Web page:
Overview Of The Rules Of Disclosure

The BPC’s core purpose is to ensure that all relevant information is disclosed about the methods and results of opinion polls so that consumers of surveys may assess their value for themselves. The BPC’s role is not to pass judgment on the merits of methods employed in specific surveys.

Clients commissioning surveys and survey organisations have a mutual responsibility to ensure that the principles of disclosure are followed, both in the original publication of the research results by the client and in the timely publication of all relevant details on the survey organisation’s web site.

Members undertake to apply the Council’s Objects and Rules, to all published polls they conduct. Whenever it publishes the details of a poll, a member organisation is required wherever possible to indicate that it “is a member of the BPC and abides by its rules”.

Members are required to adhere to the following Rules of Disclosure:

Reporting Survey Findings

All reports of survey findings of member organisations that are published, must include reference to the following:

  • Client commissioning the survey;
  • Dates of interviewing;
  • Method of obtaining the interviews (e.g. in-person, telephone, internet);
  • The universe effectively represented (all adults, voters etc);
  • The percentages upon which conclusions are based;
  • Size of the sample and geographic coverage.

Whenever it is practical to do so, the following information should also be published:

  • Complete wording of questions upon which the release is based;
  • A web address where full computer tables may be viewed.

Survey organisations reporting results will endeavour to have print and broadcast media include the above items in their news stories and will in any event make a report containing these items together with full computer tables of the results available on the survey organisation’s web site within 2 working days of the original release or make such information available on request.

Further information

In addition to the information outlined above, the research organisation responsible for conducting the survey that has entered the public domain will place the following information on its own web site within 2 working days of the data being published or provide the information to any interested party on request:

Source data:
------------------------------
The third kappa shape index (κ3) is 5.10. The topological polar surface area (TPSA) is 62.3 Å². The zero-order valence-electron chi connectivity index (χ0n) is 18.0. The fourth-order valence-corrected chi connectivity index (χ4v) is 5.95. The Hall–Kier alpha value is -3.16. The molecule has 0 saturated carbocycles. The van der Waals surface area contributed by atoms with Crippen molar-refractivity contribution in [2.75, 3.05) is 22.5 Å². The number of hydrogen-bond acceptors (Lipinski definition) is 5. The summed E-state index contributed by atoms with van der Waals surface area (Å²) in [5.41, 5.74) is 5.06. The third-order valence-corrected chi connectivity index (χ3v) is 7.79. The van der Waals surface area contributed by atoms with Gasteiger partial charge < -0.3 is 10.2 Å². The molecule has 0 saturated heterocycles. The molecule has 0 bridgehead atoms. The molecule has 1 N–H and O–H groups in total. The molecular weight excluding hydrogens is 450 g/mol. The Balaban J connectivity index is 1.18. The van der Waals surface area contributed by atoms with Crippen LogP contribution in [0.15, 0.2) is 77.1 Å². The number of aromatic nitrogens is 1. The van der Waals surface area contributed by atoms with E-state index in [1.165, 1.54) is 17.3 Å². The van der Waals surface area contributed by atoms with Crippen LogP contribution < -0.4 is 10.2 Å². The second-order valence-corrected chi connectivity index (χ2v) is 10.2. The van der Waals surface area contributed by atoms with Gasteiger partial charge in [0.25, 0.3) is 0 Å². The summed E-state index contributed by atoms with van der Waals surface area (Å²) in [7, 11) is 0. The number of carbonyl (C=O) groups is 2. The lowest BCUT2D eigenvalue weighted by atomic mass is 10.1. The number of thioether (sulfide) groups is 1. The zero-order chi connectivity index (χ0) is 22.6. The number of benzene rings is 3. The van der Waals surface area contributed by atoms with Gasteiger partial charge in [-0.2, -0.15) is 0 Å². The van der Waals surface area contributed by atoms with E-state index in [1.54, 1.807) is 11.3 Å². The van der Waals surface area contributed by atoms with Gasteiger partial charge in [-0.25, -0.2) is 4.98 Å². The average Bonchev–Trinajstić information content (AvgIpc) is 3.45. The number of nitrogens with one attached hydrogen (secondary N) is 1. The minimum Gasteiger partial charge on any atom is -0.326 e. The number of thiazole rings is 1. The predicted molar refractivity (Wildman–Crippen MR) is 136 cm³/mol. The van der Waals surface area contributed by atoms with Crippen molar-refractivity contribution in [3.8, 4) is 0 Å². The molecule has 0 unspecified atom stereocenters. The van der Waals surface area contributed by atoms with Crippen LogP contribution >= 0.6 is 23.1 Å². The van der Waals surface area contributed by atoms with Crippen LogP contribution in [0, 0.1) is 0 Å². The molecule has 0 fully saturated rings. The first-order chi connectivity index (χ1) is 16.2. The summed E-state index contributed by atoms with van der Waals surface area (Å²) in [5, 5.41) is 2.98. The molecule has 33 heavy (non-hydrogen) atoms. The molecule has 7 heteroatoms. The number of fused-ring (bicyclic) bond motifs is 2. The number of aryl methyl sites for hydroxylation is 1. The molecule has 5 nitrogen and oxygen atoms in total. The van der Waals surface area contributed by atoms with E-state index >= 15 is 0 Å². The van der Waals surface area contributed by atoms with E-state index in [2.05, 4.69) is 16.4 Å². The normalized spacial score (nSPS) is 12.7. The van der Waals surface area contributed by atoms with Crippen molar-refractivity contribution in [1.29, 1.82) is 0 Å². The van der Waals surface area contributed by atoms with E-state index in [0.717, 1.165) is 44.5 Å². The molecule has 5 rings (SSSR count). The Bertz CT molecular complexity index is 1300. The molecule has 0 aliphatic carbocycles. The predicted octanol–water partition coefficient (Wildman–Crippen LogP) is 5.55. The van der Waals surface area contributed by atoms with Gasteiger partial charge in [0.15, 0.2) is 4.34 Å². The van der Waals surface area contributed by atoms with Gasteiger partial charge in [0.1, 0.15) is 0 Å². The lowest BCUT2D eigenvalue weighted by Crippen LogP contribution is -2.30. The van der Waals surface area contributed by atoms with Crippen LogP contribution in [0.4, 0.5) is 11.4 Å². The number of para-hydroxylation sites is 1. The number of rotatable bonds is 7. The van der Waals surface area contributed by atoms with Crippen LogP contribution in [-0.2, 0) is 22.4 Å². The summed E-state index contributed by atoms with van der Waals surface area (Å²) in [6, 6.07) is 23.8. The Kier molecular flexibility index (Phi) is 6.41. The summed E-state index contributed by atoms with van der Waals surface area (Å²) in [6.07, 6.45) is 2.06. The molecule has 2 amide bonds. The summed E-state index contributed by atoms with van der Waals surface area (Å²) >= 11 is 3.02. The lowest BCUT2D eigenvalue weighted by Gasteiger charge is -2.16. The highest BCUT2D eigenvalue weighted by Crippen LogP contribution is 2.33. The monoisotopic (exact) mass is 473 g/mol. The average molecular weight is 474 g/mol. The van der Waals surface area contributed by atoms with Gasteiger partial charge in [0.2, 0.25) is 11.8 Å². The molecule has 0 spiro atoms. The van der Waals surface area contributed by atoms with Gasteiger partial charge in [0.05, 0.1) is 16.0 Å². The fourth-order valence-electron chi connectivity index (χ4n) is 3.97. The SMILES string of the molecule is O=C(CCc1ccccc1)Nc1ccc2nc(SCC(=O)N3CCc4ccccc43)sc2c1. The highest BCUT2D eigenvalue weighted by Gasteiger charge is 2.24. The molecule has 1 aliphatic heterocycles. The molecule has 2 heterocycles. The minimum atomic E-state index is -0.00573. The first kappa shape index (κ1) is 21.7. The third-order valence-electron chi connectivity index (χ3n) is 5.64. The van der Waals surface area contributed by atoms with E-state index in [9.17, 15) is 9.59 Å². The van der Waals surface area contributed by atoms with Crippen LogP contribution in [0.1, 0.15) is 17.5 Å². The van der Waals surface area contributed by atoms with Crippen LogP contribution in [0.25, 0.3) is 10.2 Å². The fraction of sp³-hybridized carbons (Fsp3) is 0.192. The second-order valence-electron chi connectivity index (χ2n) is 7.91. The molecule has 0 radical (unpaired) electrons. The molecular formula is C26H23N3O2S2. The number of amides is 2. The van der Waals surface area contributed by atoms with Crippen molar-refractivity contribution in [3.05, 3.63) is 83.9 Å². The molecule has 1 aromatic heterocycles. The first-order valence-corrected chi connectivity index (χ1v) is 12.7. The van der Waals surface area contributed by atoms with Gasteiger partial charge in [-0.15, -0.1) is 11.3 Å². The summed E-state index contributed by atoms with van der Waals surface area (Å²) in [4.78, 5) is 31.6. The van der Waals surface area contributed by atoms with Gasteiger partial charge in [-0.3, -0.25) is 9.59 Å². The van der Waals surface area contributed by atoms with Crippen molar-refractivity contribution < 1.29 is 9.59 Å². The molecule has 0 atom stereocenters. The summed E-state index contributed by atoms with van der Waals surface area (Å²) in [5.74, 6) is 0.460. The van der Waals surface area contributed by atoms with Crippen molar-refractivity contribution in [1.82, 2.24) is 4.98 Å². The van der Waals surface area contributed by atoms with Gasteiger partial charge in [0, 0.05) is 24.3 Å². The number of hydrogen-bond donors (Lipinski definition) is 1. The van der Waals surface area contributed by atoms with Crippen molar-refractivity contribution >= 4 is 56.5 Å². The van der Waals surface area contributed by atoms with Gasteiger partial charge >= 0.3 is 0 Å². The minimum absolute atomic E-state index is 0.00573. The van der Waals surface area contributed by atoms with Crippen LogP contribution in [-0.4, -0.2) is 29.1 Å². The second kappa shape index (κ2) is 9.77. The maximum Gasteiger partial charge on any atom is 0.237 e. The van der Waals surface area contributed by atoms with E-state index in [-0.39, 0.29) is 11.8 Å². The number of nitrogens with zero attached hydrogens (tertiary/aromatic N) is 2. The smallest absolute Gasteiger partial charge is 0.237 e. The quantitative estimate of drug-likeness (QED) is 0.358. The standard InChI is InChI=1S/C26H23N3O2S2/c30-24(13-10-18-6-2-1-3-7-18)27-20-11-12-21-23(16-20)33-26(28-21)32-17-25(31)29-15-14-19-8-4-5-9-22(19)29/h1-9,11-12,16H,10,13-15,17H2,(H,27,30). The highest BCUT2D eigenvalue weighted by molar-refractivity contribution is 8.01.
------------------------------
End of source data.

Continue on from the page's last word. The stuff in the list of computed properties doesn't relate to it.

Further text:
• A full description of the sampling procedures adopted by the organisation.
  • Computer tables showing the exact questions asked in the order they were asked, all response codes and the weighted and unweighted bases for all demographics and other data that has been published.
  • A description of the weighting procedures employed including weighted and unweighted figures for all variables (demographic or otherwise) used to weight the data, whether or not such breakdowns appear in any analysis of sub samples.
  • In the case of a poll of voting intentions for an election or referendum (including any election or referendum that has not yet been called), specify any changes to the way in which those estimates have been obtained since the company’s previous poll of those voting intentions. This includes any changes to the sampling procedures, weighting and the treatment of Don’t Knows and Refusals.
  • In the case of a poll of voting intentions for an election (including any election that has yet to be called), the following BPC statement on uncertainty:
    All polls are subject to a wide range of potential sources of error. On the basis of the historical record of the polls at recent general elections, there is a 9 in 10 chance that the true value of a party’s support lies within 4 points of the estimates provided by this poll, and a 2 in 3 chance that they lie within 2 points.
  • In the case of polling data that has been used by a polling organisation to model vote intentions for an election (including any election that has yet to be called) in individual constituencies, an indication (for parties with a realistic chance of winning) of either (i) each party’s estimated probability of winning each seat, or (ii) the estimated vote shares for each party in each constituency.
  • An e-mail address for further enquiries. It is assumed that all other reasonable requests for data necessary for readers of the polls to assess the validity of the data will be answered;
  • A link to the BPC website.

Privately commissioned surveys

Organisations conducting privately commissioned surveys have the right to maintain the confidentiality of survey findings. However, in the event the results of a privately commissioned poll are made public by the organisation that commissioned the survey (including its employees or agents), such results will be deemed to have entered the public domain and procedures outlined above will be followed in respect of those findings. The client and survey organisation may keep other findings (that have not been published) confidential except where such findings are relevant to the topics covered in questions that have been published or where the question order is relevant to the published results. The research organisation must place other relevant data on its website within 2 working days of the original release in order to place information already released into proper context or make such information available on request. If other findings cast doubt on those that have been published then the agency must also release those findings.

In the event that the results of a privately commissioned poll are made public by a third party (i.e. external to the organisation that commissioned the survey, its employees and its agents — for example the leak of embargoed research) the survey organisation must place information on its website within 2 working days in order to place the information that has been released into proper context.